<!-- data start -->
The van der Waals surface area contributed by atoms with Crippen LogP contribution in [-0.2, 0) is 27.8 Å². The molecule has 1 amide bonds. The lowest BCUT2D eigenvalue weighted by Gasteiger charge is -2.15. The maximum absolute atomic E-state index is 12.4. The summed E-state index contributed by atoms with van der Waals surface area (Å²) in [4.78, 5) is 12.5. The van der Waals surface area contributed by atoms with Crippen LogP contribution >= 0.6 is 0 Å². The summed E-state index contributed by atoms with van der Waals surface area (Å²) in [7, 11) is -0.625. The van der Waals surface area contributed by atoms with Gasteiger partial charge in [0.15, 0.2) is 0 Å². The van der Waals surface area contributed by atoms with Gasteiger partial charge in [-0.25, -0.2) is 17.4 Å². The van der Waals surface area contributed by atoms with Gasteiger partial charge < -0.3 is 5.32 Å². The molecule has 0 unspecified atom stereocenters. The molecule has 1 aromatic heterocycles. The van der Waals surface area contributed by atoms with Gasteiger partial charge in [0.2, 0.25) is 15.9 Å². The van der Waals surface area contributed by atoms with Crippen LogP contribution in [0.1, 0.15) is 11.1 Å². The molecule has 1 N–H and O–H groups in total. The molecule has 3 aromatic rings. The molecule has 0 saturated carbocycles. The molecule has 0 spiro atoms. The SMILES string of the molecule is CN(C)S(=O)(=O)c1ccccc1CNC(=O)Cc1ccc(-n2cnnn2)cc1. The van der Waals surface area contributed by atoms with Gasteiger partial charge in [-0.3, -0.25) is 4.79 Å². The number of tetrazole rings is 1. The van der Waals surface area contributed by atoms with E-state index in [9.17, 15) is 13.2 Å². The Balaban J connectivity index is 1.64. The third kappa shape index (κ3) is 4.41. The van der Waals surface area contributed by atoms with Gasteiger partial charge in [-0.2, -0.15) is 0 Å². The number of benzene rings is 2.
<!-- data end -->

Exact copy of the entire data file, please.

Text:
The van der Waals surface area contributed by atoms with Crippen LogP contribution in [-0.2, 0) is 27.8 Å². The molecule has 1 amide bonds. The lowest BCUT2D eigenvalue weighted by Gasteiger charge is -2.15. The maximum absolute atomic E-state index is 12.4. The summed E-state index contributed by atoms with van der Waals surface area (Å²) in [4.78, 5) is 12.5. The van der Waals surface area contributed by atoms with Crippen LogP contribution >= 0.6 is 0 Å². The summed E-state index contributed by atoms with van der Waals surface area (Å²) in [7, 11) is -0.625. The van der Waals surface area contributed by atoms with Gasteiger partial charge in [0.15, 0.2) is 0 Å². The van der Waals surface area contributed by atoms with Gasteiger partial charge in [-0.25, -0.2) is 17.4 Å². The van der Waals surface area contributed by atoms with Gasteiger partial charge < -0.3 is 5.32 Å². The molecule has 0 unspecified atom stereocenters. The molecule has 1 aromatic heterocycles. The van der Waals surface area contributed by atoms with Gasteiger partial charge in [0.2, 0.25) is 15.9 Å². The van der Waals surface area contributed by atoms with Crippen LogP contribution in [0.1, 0.15) is 11.1 Å². The molecule has 1 N–H and O–H groups in total. The molecule has 3 aromatic rings. The molecule has 0 saturated carbocycles. The molecule has 0 spiro atoms. The SMILES string of the molecule is CN(C)S(=O)(=O)c1ccccc1CNC(=O)Cc1ccc(-n2cnnn2)cc1. The van der Waals surface area contributed by atoms with Gasteiger partial charge in [-0.3, -0.25) is 4.79 Å². The number of tetrazole rings is 1. The van der Waals surface area contributed by atoms with E-state index in [9.17, 15) is 13.2 Å². The Balaban J connectivity index is 1.64. The third kappa shape index (κ3) is 4.41. The van der Waals surface area contributed by atoms with Gasteiger partial charge in [-0.2, -0.15) is 0 Å². The number of benzene rings is 2.